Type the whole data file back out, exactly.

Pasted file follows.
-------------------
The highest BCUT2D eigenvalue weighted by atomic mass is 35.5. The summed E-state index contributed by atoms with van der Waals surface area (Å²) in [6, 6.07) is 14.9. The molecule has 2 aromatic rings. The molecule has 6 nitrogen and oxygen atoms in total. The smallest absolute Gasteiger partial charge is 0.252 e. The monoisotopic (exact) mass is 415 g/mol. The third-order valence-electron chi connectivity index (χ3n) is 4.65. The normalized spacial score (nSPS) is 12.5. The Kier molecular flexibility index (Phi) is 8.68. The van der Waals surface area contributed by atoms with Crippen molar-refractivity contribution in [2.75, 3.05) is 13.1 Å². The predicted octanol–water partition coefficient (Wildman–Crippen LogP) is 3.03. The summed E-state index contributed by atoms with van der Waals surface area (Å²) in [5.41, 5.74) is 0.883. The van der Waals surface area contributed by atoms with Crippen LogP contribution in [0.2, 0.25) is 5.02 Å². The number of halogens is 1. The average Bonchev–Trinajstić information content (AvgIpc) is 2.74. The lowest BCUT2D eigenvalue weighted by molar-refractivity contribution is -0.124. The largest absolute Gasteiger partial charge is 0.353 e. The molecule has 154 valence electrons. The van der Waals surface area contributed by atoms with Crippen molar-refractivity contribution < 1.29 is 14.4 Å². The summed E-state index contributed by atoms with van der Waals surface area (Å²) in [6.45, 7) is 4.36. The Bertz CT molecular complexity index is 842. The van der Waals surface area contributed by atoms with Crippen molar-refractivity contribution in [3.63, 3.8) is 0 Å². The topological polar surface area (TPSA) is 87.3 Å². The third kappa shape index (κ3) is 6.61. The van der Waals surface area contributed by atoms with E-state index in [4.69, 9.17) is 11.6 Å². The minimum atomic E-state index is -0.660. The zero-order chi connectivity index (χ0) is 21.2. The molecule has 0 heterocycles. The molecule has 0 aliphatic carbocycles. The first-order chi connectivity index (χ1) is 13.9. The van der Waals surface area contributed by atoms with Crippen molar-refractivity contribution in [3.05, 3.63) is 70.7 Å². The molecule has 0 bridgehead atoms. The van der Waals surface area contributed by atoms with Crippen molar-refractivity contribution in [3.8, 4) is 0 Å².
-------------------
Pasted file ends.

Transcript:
The highest BCUT2D eigenvalue weighted by atomic mass is 35.5. The summed E-state index contributed by atoms with van der Waals surface area (Å²) in [6, 6.07) is 14.9. The molecule has 2 aromatic rings. The molecule has 6 nitrogen and oxygen atoms in total. The smallest absolute Gasteiger partial charge is 0.252 e. The monoisotopic (exact) mass is 415 g/mol. The third-order valence-electron chi connectivity index (χ3n) is 4.65. The normalized spacial score (nSPS) is 12.5. The Kier molecular flexibility index (Phi) is 8.68. The van der Waals surface area contributed by atoms with Crippen molar-refractivity contribution in [2.75, 3.05) is 13.1 Å². The predicted octanol–water partition coefficient (Wildman–Crippen LogP) is 3.03. The summed E-state index contributed by atoms with van der Waals surface area (Å²) in [5.41, 5.74) is 0.883. The van der Waals surface area contributed by atoms with Crippen LogP contribution in [0.2, 0.25) is 5.02 Å². The number of halogens is 1. The average Bonchev–Trinajstić information content (AvgIpc) is 2.74. The lowest BCUT2D eigenvalue weighted by molar-refractivity contribution is -0.124. The largest absolute Gasteiger partial charge is 0.353 e. The molecule has 154 valence electrons. The van der Waals surface area contributed by atoms with Crippen molar-refractivity contribution < 1.29 is 14.4 Å². The summed E-state index contributed by atoms with van der Waals surface area (Å²) in [6.45, 7) is 4.36. The Bertz CT molecular complexity index is 842. The van der Waals surface area contributed by atoms with Crippen molar-refractivity contribution in [3.63, 3.8) is 0 Å². The topological polar surface area (TPSA) is 87.3 Å². The third kappa shape index (κ3) is 6.61. The van der Waals surface area contributed by atoms with E-state index in [4.69, 9.17) is 11.6 Å². The minimum atomic E-state index is -0.660. The zero-order chi connectivity index (χ0) is 21.2. The molecule has 0 heterocycles. The molecule has 0 aliphatic carbocycles. The first-order chi connectivity index (χ1) is 13.9. The van der Waals surface area contributed by atoms with Crippen molar-refractivity contribution in [3.05, 3.63) is 70.7 Å². The molecule has 0 bridgehead atoms. The van der Waals surface area contributed by atoms with Crippen molar-refractivity contribution in [3.8, 4) is 0 Å².